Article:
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Discussion Starter · #1 · (Edited)
FROM THE GULLETOutdoors writer Jordan Kahn takes a closer look at fishing events, tips, and trends. Every Friday.

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Links:
· Florida Fish and Wildlife Conservation
· Fishing licenses
· Blue Spring State Park
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Where they're biting

OffshoreCapt. Tony Crane said the amberjack bite has been good at 250 depths, especially around The Steeples as well as some wrecks in 160 feet.

Bottom fishing has been all right around the 100-foot range, he said.

"You're not going to load the boat up like they were in January, but you might get eight or 10 good fish during a day's campaign," he said.

In 60- to 70-foot waters around the Port Orange bridge and other older artificial reefs, Capt. T.C. said the king mack bite has been very good and boats can get a few cobia by looking for loggerhead turtles. The rays haven't been around, though. And you're bound to get some 'cudas fishing those spots, too, he said.

Ponce Inlet area

Capt. Lee Noga said she caught more than 16 slot-sized flounder targeting sandbars on outgoing tides by the Coast Guard station. She said she has been catching some small mullet for bait on the shores of Disappearing Island. "We are adding a gold spinner 8-inches above the hook on the leader for sparkle," she said.

Halifax River

Finger mullet are thick on the river banks. The Beach Street drive from Granada Boulevard south to Riviera Park has provided daily temptation to pull over and fish, with loads of jumping mullet pinned in by pods of suspicious swirls and frothy explosions.

Matanzas Inlet area

Capt. Chris Herrera said redfish are in the Intracoastal at low tide and hitting the flats at high tide. Look for bait near oyster beds. The reds are looking for food and shelter from dolphin around those bars. Water temps have warmed to the high 70s, so pogies and tarpon should arrive soon, he said.

Surf & Piers

Billy Lancenese at Flagler Beach Bait & Tackle said they have 80-degree surf!

He said drum and flounder are doing good and they've been getting kings all week, with three Tuesday, one Monday and one Thursday, plus three more kings that got away.

Blues, whiting and a few sheepshead and trout are also hitting the planks, he said.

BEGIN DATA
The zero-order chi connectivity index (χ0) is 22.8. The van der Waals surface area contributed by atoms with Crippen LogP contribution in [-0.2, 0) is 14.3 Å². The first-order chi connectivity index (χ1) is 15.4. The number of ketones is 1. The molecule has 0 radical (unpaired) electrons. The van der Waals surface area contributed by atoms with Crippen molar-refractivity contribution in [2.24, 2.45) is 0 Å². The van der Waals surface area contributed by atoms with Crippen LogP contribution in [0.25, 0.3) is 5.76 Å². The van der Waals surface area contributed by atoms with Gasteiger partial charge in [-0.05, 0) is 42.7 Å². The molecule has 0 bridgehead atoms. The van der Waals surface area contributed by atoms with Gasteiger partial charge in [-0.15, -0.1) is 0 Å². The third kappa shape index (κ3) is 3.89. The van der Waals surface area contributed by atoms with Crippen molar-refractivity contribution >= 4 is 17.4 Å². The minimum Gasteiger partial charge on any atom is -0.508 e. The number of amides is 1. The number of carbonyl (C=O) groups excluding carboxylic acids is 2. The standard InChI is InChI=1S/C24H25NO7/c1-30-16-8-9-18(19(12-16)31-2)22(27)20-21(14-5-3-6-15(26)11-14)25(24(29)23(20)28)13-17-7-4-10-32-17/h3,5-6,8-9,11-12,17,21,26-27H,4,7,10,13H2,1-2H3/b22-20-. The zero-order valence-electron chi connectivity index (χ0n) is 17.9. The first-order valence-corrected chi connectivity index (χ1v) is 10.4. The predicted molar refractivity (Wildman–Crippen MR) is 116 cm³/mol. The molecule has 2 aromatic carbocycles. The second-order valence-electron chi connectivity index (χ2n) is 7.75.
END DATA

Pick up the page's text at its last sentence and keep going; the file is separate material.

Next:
Paul Gill at the Daytona Beach Pier said they did have "hot and heavy" flounder until those storms muddied up the water. Now they're slower but still around, mangoes to 16 inches are thick and whiting have returned.

Tomoka Basin area

Capt. Kent Gibbens said with all the rain the bite has changed a bit. The snook seemed to have moved off the deep dropoffs in the rivers that they were staking out. He noted that a good bottom machine will pick up the strong thermocline that's developed about 5 feet down in the river and suggested targeting creek mouths.

Mosquito Lagoon

Capt. Gibbens and Capt. Scott MacCalla put in at Riverbreeze and ran to the south end. Along the way they fished 10 or 12 schools and "at least a thousand redfish," but only managed to get a half-dozen reds from a stingy, spooky bite. They did get fish up to 41 inches though.

Capt. John Tarr said he has been getting snubbed by a lot of reds and even had 30 reds run away from a free-lined hand-select shrimp.

So Tarr got curious and cleaned a red that took a sand-eel Kwan fly. It had a stomach full of grass and an inch-long silver bait that looked like mojarra.

Indian River Lagoon

The north end has spread out packs of black drum and reds holding tight to shorelines, Tarr said. They're back in areas that had been inaccessible until water levels came back up. The tarpon are still in the channels, too, he said.

St. Johns River

Rich Tareco at Shady Oak Bait & Tackle said the river level has come up about a foot and the current is ripping north again. Mullet and blue gill anglers are doing well and the latest bass tournament was won with a 19-pound bag and a big bass of 9 pounds.
 

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Great flounders were biting last week. The problem is there was no anglers' instant report then. There is always people asking about fishing in the area but not much reporting about fishing. It is no telling whether the problem is lack of anglers, lack of reporting or lack of catching.
 

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Discussion Starter · #3 ·
Fish Catching

Wetting your line will always increase your odd's of catching. I have never put Fish on the Table reading about it....... when you read about it next week, the Fish have already been Caught. Put your time in thats it...its all up to you.

Something to increase your Chances is to......

This time of year Fish High tide going out in the River.

Or Incoming Tide in the Surf.
 

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Here a fresh update for ya:

Sunglow Pier has puppy drum, baby sheepies, black margates, and lower slot sized reds at high tide in the front. Catch some sandfleas out of the surf in front of the pier and you will have good bait. Occasionally you will get a decent size sheepie mixed into the bunch, but probably not more than 1 per day. Finally, if you are thinking of fishing at low tide = dont. Just stay home right now. Fishing in the middle of summer is a grind and if you put in 4 to 6 hours you might come away with 2 keepers.
 
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